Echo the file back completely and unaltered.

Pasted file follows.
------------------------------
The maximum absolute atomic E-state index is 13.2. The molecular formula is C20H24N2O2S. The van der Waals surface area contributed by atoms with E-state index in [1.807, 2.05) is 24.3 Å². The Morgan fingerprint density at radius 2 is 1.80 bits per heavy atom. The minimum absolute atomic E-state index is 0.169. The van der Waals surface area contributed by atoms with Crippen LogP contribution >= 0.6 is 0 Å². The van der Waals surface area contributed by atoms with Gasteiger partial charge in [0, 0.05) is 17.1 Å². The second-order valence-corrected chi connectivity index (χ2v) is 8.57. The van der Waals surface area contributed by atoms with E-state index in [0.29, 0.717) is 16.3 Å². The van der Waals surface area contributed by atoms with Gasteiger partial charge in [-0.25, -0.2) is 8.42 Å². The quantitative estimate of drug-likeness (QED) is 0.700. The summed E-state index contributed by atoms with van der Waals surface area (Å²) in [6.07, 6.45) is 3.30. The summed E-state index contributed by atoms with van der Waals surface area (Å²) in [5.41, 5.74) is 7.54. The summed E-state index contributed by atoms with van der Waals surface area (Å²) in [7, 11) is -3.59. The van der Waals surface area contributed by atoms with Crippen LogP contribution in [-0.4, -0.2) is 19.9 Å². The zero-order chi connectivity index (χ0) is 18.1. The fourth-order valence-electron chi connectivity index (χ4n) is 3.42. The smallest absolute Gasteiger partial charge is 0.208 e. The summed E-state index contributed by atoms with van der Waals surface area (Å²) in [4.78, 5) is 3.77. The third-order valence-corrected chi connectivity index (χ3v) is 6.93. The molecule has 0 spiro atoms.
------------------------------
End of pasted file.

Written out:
The maximum absolute atomic E-state index is 13.2. The molecular formula is C20H24N2O2S. The van der Waals surface area contributed by atoms with E-state index in [1.807, 2.05) is 24.3 Å². The Morgan fingerprint density at radius 2 is 1.80 bits per heavy atom. The minimum absolute atomic E-state index is 0.169. The van der Waals surface area contributed by atoms with Crippen LogP contribution >= 0.6 is 0 Å². The van der Waals surface area contributed by atoms with Gasteiger partial charge in [0, 0.05) is 17.1 Å². The second-order valence-corrected chi connectivity index (χ2v) is 8.57. The van der Waals surface area contributed by atoms with E-state index in [0.29, 0.717) is 16.3 Å². The van der Waals surface area contributed by atoms with Gasteiger partial charge in [-0.25, -0.2) is 8.42 Å². The quantitative estimate of drug-likeness (QED) is 0.700. The summed E-state index contributed by atoms with van der Waals surface area (Å²) in [6.07, 6.45) is 3.30. The summed E-state index contributed by atoms with van der Waals surface area (Å²) in [5.41, 5.74) is 7.54. The summed E-state index contributed by atoms with van der Waals surface area (Å²) in [7, 11) is -3.59. The van der Waals surface area contributed by atoms with Crippen LogP contribution in [-0.4, -0.2) is 19.9 Å². The zero-order chi connectivity index (χ0) is 18.1. The fourth-order valence-electron chi connectivity index (χ4n) is 3.42. The smallest absolute Gasteiger partial charge is 0.208 e. The summed E-state index contributed by atoms with van der Waals surface area (Å²) in [4.78, 5) is 3.77. The third-order valence-corrected chi connectivity index (χ3v) is 6.93. The molecule has 0 spiro atoms.